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Flying first class: Pan Am takes off

New series overcomes cheesy moments with jet-setting drama, interesting characters

Four episodes in and still flying, ABC's Pan Am, a period drama about female stewardesses in the 1960s, is the hot new show of the season. Despite rapidly declining viewers - it went from 11.06 million to 5.84 during its four episode arc - the show remains buzz-worthy in the entertainment world and among my television-minded friends. As for me, I'm not ashamed to say that I watch it - and yes, I enjoy it. The fourth episode, which aired last Sunday, demonstrated promise after a disappointing first episode in which there were far too many subplots to keep the main storyline straight. An overwhelming number of characters and dramatic occurrences gave me, and I'm sure the other 11 million viewers, quite a lot of confusion. Despite my initial reluctance, it took only a couple more episodes for me to start to keep up with the storyline and even become emotionally invested in the characters.

Maggie (Christina Ricci) is a struggling stewardess on probation dealing with the day-to-day drama that comes with life in the air. Although Maggie sees her job as an escape from the mundane existence of the typical 1960s housewife, she must still confront sexism and discrimination even at 50,000 feet. While Maggie fights to keep her job, fellow stewardess Kate (Kelli Garner) is entangled in a Cold War subplot that finds her using her job to smuggle information for U.S. intelligence. This historical context not only lends the show authenticity, but also heightens tensions and draws in a wider audience - I'm sure this is much appreciated by male viewers (in addition to the gorgeous stewardesses who may have initially grabbed their attention.)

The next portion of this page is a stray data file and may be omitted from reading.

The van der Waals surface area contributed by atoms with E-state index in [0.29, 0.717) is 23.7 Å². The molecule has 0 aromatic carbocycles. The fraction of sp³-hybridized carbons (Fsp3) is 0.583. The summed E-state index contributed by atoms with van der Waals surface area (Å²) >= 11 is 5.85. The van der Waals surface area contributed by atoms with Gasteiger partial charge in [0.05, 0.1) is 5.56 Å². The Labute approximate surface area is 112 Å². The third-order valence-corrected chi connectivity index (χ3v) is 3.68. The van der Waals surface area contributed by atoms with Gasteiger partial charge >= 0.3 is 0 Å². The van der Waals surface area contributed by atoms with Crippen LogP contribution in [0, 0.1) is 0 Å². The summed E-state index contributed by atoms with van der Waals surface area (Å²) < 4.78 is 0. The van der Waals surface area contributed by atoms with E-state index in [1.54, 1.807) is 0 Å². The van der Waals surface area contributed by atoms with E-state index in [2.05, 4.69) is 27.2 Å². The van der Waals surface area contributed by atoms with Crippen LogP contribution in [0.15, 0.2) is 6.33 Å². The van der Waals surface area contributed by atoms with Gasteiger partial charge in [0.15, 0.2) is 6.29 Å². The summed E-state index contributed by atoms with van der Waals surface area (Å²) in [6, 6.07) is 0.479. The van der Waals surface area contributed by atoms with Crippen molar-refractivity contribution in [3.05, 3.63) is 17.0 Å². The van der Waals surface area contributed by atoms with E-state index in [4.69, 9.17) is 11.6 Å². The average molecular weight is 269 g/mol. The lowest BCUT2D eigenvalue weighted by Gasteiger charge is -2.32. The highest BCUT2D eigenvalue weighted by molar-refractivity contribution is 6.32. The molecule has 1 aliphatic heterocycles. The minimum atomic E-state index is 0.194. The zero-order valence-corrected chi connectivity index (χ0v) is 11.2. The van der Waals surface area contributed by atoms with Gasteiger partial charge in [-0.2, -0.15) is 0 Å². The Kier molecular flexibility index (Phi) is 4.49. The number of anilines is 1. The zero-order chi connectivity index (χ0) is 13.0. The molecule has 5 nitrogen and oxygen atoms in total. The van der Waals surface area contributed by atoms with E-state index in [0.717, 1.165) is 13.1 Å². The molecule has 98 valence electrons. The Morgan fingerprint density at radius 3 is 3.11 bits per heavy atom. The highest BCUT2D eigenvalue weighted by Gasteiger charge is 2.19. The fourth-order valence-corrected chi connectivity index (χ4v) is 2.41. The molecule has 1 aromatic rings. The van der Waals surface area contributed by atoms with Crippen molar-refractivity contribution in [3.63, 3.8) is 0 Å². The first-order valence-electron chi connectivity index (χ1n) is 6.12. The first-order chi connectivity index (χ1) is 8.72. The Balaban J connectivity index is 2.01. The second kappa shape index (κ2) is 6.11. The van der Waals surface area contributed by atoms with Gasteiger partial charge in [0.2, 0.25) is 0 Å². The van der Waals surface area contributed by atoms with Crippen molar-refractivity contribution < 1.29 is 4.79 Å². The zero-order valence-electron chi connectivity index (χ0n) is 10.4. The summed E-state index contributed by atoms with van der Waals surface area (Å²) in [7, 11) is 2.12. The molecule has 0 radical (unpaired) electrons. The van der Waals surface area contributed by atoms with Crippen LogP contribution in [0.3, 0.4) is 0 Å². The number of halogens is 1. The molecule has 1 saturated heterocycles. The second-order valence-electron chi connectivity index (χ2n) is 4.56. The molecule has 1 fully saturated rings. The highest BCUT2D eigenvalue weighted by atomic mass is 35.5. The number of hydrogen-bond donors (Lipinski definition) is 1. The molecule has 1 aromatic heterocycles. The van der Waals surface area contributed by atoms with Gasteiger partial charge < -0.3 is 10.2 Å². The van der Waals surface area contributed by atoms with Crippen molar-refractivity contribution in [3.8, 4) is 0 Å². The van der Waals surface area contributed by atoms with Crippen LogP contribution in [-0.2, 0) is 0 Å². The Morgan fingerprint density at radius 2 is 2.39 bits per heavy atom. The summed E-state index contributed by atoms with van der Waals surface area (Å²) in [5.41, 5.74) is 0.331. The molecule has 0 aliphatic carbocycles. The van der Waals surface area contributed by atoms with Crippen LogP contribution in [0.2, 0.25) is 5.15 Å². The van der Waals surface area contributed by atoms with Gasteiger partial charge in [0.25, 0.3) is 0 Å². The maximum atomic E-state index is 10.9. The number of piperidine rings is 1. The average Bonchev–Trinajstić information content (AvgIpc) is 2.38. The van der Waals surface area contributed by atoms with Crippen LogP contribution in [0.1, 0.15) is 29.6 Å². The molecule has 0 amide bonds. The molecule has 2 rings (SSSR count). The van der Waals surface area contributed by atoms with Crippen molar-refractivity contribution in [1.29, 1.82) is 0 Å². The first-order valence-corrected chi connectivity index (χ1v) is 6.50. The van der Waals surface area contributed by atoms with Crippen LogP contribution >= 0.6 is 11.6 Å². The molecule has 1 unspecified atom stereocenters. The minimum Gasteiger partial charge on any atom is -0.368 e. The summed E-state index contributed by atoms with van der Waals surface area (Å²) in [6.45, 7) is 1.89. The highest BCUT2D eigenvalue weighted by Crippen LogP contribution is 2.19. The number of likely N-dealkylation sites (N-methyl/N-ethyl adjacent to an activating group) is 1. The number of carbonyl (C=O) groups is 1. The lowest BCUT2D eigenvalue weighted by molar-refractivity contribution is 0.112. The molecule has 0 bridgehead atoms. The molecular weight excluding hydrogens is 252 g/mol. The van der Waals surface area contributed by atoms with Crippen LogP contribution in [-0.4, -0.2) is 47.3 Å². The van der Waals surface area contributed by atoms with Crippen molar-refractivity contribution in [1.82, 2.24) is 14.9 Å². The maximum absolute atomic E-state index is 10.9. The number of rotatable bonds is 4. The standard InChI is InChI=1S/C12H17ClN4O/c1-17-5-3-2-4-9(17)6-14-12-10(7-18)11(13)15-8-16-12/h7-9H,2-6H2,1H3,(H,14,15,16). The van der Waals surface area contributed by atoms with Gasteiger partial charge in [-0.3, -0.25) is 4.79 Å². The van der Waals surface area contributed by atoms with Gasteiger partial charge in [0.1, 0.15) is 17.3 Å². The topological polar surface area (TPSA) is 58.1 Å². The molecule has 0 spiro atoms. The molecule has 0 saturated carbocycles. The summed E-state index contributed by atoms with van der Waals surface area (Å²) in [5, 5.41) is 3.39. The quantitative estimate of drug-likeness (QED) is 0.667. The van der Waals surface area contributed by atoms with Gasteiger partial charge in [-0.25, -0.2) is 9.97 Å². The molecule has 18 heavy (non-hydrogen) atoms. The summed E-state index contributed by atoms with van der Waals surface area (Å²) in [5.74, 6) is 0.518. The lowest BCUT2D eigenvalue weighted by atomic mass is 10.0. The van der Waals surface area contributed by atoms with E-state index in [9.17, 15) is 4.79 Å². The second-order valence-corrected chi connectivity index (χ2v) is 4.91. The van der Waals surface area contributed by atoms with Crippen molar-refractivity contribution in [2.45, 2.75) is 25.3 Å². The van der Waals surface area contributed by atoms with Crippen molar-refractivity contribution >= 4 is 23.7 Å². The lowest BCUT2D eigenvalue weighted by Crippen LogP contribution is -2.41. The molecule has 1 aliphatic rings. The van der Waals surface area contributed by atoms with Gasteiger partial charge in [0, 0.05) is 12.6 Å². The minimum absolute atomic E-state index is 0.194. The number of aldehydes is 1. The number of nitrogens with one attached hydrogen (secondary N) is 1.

Surprisingly, it's not really the Cold War espionage story that most intrigues me. I'm in love with the budding, would-be romance between co-pilot Ted (Michael Mosley) and novice stewardess Laura (Margot Robbie). Also, I'm impressed by the quality of the costume and set design and how well these trappings capture the time period of the '60s, not just in the United States but internationally as well. Pan Am, like the airline itself, takes viewers to exotic locations across the globe, from Paris to Jakarta, Indonesia. The show also successfully ties in historical events, including President Kennedy's 1963 "Ich Bin Ein Berliner" speech and the Cuban prisoner exchange, among others.

Despite a penchant for over-dramatization and some corny moments, the show on the whole has managed to keep my attention by creating well-rounded characters who are easy to root for. Because I enjoy the show, I'm a bit perplexed by Pan Am's precipitous decline in viewership during the past four episodes - if you have some time to kill on a lazy Sunday, I definitely recommend it for some high-flying entertainment.


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